Today, at the 2018 International Manufacturing Technology Show (IMTS), HP announced its HP Metal Jet, which provides 3D printing technology for the high-volume manufacturing of production-grade metal parts. The technology, which will first be offered as a service and eventually as a product promises to deliver mechanically functional final parts.
“We are in the midst of a digital industrial revolution that is transforming the $12 trillion manufacturing industry. HP has helped lead this transformation by pioneering the 3D mass production of plastic parts and we are now doubling down with HP Metal Jet, a breakthrough metals 3D printing technology,” said Dion Weisler, CEO and president, HP. “The implications are huge – the auto, industrial, and medical sectors alone produce billions of metal parts each year. HP’s new Metal Jet 3D printing platform unlocks the speed, quality, and economics to enable our customers to completely rethink the way they design, manufacture, and deliver new solutions in the digital age.”
The technology provides 50 times and lower cost greater productivity than currently competitive binder jetting and selective laser melting (SLM) metals 3D printing solutions for serial production of up to 100,000 parts, HP said. “We talk about productivity, not speed, because we have a batch process,” said Weber. “We think about how many parts you can make per hour or day, rather than low long it takes to make a part.”
HP Metal Jet Factory. Image courtesy: HP
HP Metal Jet, which uses similar technology to its 3D plastic printing solutions, integrates a bed size of 430 x 320 x 200mm (16.9 x 12.6 x 7.9 inches), four times the nozzle redundancy, and twice the printbars. The printer delivers 1200 x 1200 dpi addressability in a layer 50 to 100 microns thick. Printed parts require significantly less binder by weight, Weber said. Initially, the printers will be able to print stainless steel finished parts and will deliver isotropic properties that meet or exceed ASTM and MPIF Standards for tensile strength, yield strength, and elongation.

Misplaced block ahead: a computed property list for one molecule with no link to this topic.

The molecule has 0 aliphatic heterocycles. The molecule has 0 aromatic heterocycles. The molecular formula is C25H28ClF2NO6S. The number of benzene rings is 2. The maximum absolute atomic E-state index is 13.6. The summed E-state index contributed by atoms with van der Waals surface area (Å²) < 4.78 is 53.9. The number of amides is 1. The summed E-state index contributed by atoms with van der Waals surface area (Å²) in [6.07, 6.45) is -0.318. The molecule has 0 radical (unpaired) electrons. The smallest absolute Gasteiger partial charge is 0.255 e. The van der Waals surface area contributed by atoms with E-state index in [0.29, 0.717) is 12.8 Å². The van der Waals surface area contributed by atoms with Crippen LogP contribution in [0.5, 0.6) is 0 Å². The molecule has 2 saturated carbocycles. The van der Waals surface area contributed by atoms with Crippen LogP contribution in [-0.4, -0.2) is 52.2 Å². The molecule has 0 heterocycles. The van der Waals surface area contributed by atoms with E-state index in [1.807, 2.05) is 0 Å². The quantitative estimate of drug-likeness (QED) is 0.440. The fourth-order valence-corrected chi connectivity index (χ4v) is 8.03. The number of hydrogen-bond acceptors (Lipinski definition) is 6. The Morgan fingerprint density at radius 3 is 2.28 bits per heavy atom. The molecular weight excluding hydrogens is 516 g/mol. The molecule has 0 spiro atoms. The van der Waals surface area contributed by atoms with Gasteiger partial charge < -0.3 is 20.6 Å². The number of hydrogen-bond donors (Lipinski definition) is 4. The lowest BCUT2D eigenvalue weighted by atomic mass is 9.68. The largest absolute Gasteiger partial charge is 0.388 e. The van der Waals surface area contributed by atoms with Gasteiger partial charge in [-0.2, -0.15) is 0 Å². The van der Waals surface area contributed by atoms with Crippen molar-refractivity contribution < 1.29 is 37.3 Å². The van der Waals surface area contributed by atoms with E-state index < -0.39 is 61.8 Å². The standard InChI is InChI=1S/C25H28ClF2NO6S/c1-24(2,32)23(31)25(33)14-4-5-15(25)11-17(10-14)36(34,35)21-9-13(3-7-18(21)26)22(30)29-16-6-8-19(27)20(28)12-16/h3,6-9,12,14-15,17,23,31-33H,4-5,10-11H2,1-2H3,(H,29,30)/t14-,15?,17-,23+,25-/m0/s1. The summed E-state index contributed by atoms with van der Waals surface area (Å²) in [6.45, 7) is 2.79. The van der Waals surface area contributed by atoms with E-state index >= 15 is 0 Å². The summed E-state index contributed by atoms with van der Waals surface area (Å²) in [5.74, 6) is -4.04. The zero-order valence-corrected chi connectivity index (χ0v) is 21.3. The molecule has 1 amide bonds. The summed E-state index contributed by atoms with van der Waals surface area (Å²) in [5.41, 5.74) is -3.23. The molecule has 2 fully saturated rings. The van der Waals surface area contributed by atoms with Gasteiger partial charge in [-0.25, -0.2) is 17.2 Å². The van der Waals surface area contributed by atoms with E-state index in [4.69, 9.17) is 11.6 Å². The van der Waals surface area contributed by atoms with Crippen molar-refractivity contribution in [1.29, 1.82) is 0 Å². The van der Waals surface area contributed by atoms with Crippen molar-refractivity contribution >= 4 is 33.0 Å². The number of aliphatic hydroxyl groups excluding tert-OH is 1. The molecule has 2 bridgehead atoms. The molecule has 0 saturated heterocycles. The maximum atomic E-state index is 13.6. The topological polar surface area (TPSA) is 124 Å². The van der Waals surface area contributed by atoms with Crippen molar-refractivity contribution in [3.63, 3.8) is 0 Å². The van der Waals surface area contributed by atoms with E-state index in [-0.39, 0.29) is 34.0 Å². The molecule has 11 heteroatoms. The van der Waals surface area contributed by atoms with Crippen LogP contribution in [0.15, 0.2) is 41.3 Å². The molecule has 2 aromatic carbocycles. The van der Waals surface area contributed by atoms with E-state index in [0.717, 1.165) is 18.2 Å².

“At the end of the day manufacturing runs on economics,” said Tim Weber, global head 3D printing business for HP. “It has to be affordable. If you can build an equivalent part that is cheaper, they will switch.”
Initially, to help customers iterate new 3D part designs, produce final parts in volume, and integrate the technology into their long-term production roadmaps, HP has launched its Metal Jet Production Service. The company is partnering with GKN Powder Metallurgy to produce parts for customers in Western Europe and the United States. Currently, the company produces more than three billion components per year. The service will launch in first half of 2019, when customers will be able to upload 3D design files and have large quantities of industrial-grade parts made to order.